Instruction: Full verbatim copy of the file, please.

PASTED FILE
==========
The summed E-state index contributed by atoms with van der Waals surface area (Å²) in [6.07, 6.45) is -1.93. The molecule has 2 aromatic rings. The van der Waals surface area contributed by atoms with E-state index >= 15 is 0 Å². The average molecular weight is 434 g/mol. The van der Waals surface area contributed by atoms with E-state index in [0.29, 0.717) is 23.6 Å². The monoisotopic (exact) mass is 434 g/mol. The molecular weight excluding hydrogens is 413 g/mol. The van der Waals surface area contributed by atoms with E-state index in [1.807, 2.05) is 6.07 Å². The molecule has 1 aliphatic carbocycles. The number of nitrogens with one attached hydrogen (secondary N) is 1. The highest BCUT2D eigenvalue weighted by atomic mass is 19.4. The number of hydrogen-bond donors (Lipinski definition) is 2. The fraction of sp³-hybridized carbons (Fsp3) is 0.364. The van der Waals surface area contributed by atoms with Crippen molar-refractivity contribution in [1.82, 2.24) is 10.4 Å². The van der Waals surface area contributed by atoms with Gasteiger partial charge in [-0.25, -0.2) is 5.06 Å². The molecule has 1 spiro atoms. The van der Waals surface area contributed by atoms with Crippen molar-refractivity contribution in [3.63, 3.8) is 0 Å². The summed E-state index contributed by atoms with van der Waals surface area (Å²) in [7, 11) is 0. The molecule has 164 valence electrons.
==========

The summed E-state index contributed by atoms with van der Waals surface area (Å²) in [6.07, 6.45) is -1.93. The molecule has 2 aromatic rings. The van der Waals surface area contributed by atoms with E-state index >= 15 is 0 Å². The average molecular weight is 434 g/mol. The van der Waals surface area contributed by atoms with E-state index in [0.29, 0.717) is 23.6 Å². The monoisotopic (exact) mass is 434 g/mol. The molecular weight excluding hydrogens is 413 g/mol. The van der Waals surface area contributed by atoms with E-state index in [1.807, 2.05) is 6.07 Å². The molecule has 1 aliphatic carbocycles. The number of nitrogens with one attached hydrogen (secondary N) is 1. The highest BCUT2D eigenvalue weighted by atomic mass is 19.4. The number of hydrogen-bond donors (Lipinski definition) is 2. The fraction of sp³-hybridized carbons (Fsp3) is 0.364. The van der Waals surface area contributed by atoms with Crippen molar-refractivity contribution in [1.82, 2.24) is 10.4 Å². The van der Waals surface area contributed by atoms with Gasteiger partial charge in [-0.25, -0.2) is 5.06 Å². The molecule has 1 spiro atoms. The van der Waals surface area contributed by atoms with Crippen molar-refractivity contribution in [3.63, 3.8) is 0 Å². The summed E-state index contributed by atoms with van der Waals surface area (Å²) in [7, 11) is 0. The molecule has 164 valence electrons.